Omid Memarian is a journalist and has contributed extensively to the Inter Press Service (IPS) news agency and the Daily Beast, and has published Op-Ed pieces in the New York Times, Los Angeles Times, Wall Street Journal, Time.com, San Francisco Chronicle, Politico and OpenDemocracy.
A World Peace Fellow at the UC Berkeley Graduate School of Journalism (2007-2009), he is the recipient of a “Human Rights Defender Award” (2005), the highest honor given by the Human Rights Watch. As an analyst, he has appeared on MSNBC, NBC, BBC, and Aljazeera amongst others.
Memarian is passionate about art and is an active observer of emerging international photographers and painters.
His own photos were included in an book compilation, “The Great Recession” (2008), published by UC Berkeley’s Graduate School of Journalism. He is also the editor of Sketches of Iran (2013), a collection of 40 cartoons and essays.
Latest posts by Omid Memarian
Nabil's "technique mixes painting and photography, inspired by hand-painted movie posters of the 1940s and 1950s, and is reminiscent of the pre-digital world."
Ali Banisadr's MATRIX 185 exhibition at the Wadsworth Atheneum Museum of Art is the Iranian-American artist’s first solo museum exhibition in the US.
"That which is real does not change, but its shadow can change. Shadow is a two-dimensional representation. It shows us ourselves."
"In my photography, I explore this [Orientalist] space, whether mental or physical, and interrogate its role in gender identity-making, while engaging with centuries of cultural heritage and artistic practices."
"We owe thanks to this wonderful continent that allows us not only to exist but also to give lessons, even if some people want to push us into the corner."
Born in Iran and raised in the US, Hadieh Shafie is fascinated with reimagining the book form, drawing textual forms and exploring color and its emotive power.
Kazim’s works have been exhibited in major international fairs and exhibitions around the world, including New York’s Frieze art fair in 2019.
In October 2019 in Brooklyn, New York, two women artists from Iran and Pakistan exhibited new bodies of work in which they portrayed the interplay between Western and Eastern cultures
"I try to create the potential for suspension between contradictory states that will emotionally and psychologically engage viewers and make them ask questions."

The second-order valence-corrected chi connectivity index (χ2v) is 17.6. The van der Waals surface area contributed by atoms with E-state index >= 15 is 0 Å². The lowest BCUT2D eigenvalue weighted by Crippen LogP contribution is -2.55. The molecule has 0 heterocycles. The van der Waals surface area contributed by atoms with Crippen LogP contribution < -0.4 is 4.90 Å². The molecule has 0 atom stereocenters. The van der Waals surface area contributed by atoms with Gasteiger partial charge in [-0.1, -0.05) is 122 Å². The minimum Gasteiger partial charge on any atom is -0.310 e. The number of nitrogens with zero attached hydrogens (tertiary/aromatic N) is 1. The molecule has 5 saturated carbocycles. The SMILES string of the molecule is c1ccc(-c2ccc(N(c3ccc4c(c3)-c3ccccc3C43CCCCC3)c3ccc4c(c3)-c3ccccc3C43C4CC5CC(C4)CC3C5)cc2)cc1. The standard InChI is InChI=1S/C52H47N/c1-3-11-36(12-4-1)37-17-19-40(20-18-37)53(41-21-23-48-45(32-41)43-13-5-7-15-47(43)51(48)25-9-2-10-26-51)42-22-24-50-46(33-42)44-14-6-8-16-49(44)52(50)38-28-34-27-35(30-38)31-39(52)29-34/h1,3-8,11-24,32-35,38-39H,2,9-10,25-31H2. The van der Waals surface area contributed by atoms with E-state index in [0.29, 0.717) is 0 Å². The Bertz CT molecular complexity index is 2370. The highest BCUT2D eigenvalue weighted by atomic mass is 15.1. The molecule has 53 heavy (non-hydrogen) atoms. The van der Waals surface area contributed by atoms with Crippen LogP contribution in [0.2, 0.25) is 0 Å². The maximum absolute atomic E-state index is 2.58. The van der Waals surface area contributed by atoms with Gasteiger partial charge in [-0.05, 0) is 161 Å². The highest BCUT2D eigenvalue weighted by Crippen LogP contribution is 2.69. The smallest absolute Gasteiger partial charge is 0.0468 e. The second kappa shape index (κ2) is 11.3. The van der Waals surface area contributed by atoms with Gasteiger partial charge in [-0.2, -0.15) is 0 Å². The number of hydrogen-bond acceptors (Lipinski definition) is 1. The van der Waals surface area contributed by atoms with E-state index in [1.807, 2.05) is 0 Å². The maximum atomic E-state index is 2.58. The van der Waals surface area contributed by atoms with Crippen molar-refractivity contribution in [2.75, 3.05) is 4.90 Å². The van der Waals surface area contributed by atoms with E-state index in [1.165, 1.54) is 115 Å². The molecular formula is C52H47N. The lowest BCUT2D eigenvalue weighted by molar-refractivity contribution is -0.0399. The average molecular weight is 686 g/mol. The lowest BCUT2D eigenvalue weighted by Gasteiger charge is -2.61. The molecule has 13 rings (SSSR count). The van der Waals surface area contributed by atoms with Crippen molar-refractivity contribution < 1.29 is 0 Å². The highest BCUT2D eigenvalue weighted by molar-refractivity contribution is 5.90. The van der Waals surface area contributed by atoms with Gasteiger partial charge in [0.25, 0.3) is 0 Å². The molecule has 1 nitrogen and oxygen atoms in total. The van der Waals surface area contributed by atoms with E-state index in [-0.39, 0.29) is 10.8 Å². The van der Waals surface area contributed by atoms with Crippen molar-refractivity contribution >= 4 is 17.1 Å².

South African multidisciplinary visual artist Siwa Mgoboza is one of the most dynamic emerging artists in the African art scene.
Abdelbaki's art expresses what he sees as the “negative effects of racism, religion, and politics that are all striving to divide us and destroy our faith in humanity.”
Material Culture art exhibition communicates deep personal experiences to transcend cultural borders
The exhibition features the work of five Iran-born artists who use “nonrepresentational forms” and a range of materials to create a visual language that communicates deep personal experiences and transcends...
For Spanish photographers Anna P. Cabrera and Angel Albarrán, memory and beauty are the three pillars of their professional approach to their art.
"[...] being African is really more complex as well and it’s not just one thing. There are different definitions and different interpretations and I just happen to be one of...
"Choosing power as one of the main topics of my work is rooted in the desire to drag it down to the ground and make fun of it."
For these Iranian twin-sister artists, collaboration is “like one person working with her other self”
"'Reincarnation' implies a new life. If we can make the audience wake up and realize the world around them and see the beauty in it, it is a huge success."
Maryam Palzigir's experience fought against both state censorship of artistic expression in Iran and now Western stereotypes of Iranians in the U.S.
"Subjects with conflicts, struggles, and some intensity always compel me to paint, because I think they are important."
"Obviously, the influence of pop culture and traditional Persian calligraphy are at odds with each, but their combined visual impact is harmonious."